KD: I don't know, but I know you are probably not a smoker, but I am going to smoke anyways.
IN: No, go ahead, it's true, I am not a smoker. What are those cigarettes you got there?
KD: They're Canadian, that's why they got a man dying on the pack.
IN: OH! Let me see it! I want to see it! (Super excited I grab the pack of ciggies)
Whoa, he's really dying... Oh look he's flat lining. This is a sweet pack though, it's not even a sticker anymore, and they printed that on. In Canada they've been doing that for years now right?
KD: They have and now you can't say light anymore or mild. These use to be called Belmont Mild, but the government stepped in and said you can't do that anymore.
IN: They say that people with two first names are auspicious, like Ron Jeremy, I tried to think of some others, but he was the one that stuck. Alice Cooper? Chris Martin?
KD: Cooper could be a first name, I knew a Cooper growing up. Drew was my dad's last name. My mom's last name is McCarthy. So my full name is Kevin Thomas McCarthy Drew.
IN: Wow, you get four names... now that has got to be something!
KD: Yep. Heritage. Okay, what do you want me to do, what do you want me to say for you...
IN: Talk about J again! Please! Talk about his hair, how beautiful is his silver flowing hair!?!
KD: J Mascis, it's magician-like, his hair... he's like a wizard.
IN: It's the loudest band I've ever seen in my life. I don't think I could even think or hear three days after.
KD: I know, we told him to turn down when he played with us, and apparently we were the first ones in history. We said you can't bring four amps, can you just bring two? There was a bit of a thing, but he came with two and then at the show he snuck a third one on. (Laughs) It was really funny, like a little kid... "Oh sorry, I can't play with less than three". It was a lot of fun meeting and becoming good friends in the last few years, his crew and band are always in good spirits when we see them and obviously that video was something that doesn't happen that often and was spontaneous. (We were talking about Back Down on the Cause, a song whose video that features J Mascis). Somehow at the end of their show I asked if Lou would come and he was into it. And Murph was like, "I'll be there, is there going to be some ladies? Will there be some drinks?" And I just called it in, okay, we need ladies, we need drinks. It was filled with all these people, some people I didn't really know. I think it was just the idea of tequila and passion that kept that shoot going. We must have heard that song about thirty two times. And I made people dance and dance and dance and fortunately everyone had a really good time. Being such a big fan when I was young if was definitely an honour to have that happening in my thirtieth year.
IN: (Pulling out a signed CD from Broken Social Scene). This was from the Billy Idol show at the Paradiso. I think you signed it... is that you? You wrote Nadine is...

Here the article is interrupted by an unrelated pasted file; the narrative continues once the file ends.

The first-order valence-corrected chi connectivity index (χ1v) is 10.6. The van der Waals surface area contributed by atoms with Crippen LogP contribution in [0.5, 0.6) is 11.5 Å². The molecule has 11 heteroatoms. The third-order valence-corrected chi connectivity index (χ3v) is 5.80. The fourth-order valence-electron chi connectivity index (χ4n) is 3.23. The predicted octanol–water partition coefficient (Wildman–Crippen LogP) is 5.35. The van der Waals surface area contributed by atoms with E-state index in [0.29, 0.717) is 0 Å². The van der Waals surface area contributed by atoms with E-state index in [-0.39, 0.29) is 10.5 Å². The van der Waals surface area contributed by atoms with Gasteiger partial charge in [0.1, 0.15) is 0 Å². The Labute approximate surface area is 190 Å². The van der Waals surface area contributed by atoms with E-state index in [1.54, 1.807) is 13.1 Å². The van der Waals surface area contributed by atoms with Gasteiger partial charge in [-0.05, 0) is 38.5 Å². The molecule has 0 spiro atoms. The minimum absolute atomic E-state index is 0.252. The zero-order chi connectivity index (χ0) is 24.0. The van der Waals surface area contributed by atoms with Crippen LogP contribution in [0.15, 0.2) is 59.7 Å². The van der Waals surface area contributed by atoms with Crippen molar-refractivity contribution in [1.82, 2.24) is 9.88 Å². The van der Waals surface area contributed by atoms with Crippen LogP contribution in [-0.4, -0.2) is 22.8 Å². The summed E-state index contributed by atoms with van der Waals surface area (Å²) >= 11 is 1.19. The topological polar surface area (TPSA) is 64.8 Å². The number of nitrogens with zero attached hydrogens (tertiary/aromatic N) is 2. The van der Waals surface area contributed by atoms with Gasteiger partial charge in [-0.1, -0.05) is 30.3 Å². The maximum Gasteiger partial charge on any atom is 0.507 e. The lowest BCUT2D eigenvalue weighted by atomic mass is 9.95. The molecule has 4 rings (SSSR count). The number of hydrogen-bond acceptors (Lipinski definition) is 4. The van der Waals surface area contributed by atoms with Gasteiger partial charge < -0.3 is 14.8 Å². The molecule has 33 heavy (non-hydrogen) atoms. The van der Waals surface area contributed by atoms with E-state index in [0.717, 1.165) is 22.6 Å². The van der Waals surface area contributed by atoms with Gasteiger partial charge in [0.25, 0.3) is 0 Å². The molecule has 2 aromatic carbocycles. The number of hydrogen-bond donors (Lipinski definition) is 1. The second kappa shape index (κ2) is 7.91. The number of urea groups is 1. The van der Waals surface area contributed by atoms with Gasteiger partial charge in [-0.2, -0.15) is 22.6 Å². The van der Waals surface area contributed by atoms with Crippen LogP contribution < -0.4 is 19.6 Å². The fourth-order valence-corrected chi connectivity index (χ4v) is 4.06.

KD: Nadine is a lovely ear gift? (Laugh) Yeah she was our merchandise girl.
IN: I think it says Nadine is lovely, thanks for your ears? I don't always do that stuff... but it can be fun, it's a good excuse to talk to the band.
KD: We like that stuff, its okay, and we really like meeting the people and all that. Got to hang out with the people, it's important.
(We discuss the other contents of my purse... I had some Twinkies from work in my bag. We discuss artificial flavouring.)
IN: Hey, what's your favourite kitchen tool?
KD: The Masher. I like to make the mash, the garlic mash, with some steak and asparagus. Cook the garlic on the cue and then put tons of butter, some sugar and some milk... yummy. I don't cook a lot obviously, but I do like my garlic mash steak. Garlic mash chicken and garlic mash pork.
IN: Mash with anything.
KD: Yeah, just not with the Cheerios, no mash for breakfast.
IN: One song that really stood out in my mind from Spirit If... was Safety Bricks, I really liked that song, is there a single off Spirit If...?
KD: Back Down On the Cause, I think is and Lucky Ones, but I think Safety Bricks is a single.
IN: It's a nice one, I like it.
KD: Thank you. If you play it together with Past and Present and Feel it All they are kind of the same songs. That's maybe why you like it?
IN: Yeah, maybe. It's familiar. Like a warm blanket. Okay, you have to sign this and I want to take a photo of you before we go. One final question. Do you have any funny stories about the making of this record?
KD: No, sadly! This record was made pretty much during the hours of day care because the producers both have kids; it was done very non rock ‘n' roll-ish. Just very straight up and honest and it was fun to record again, just for the sake of recording and for the fact that we got to spend all this time together, fooling around with the record button, which is the only way to make a record I think.
Words & Photo: Zoe E. Gottehrer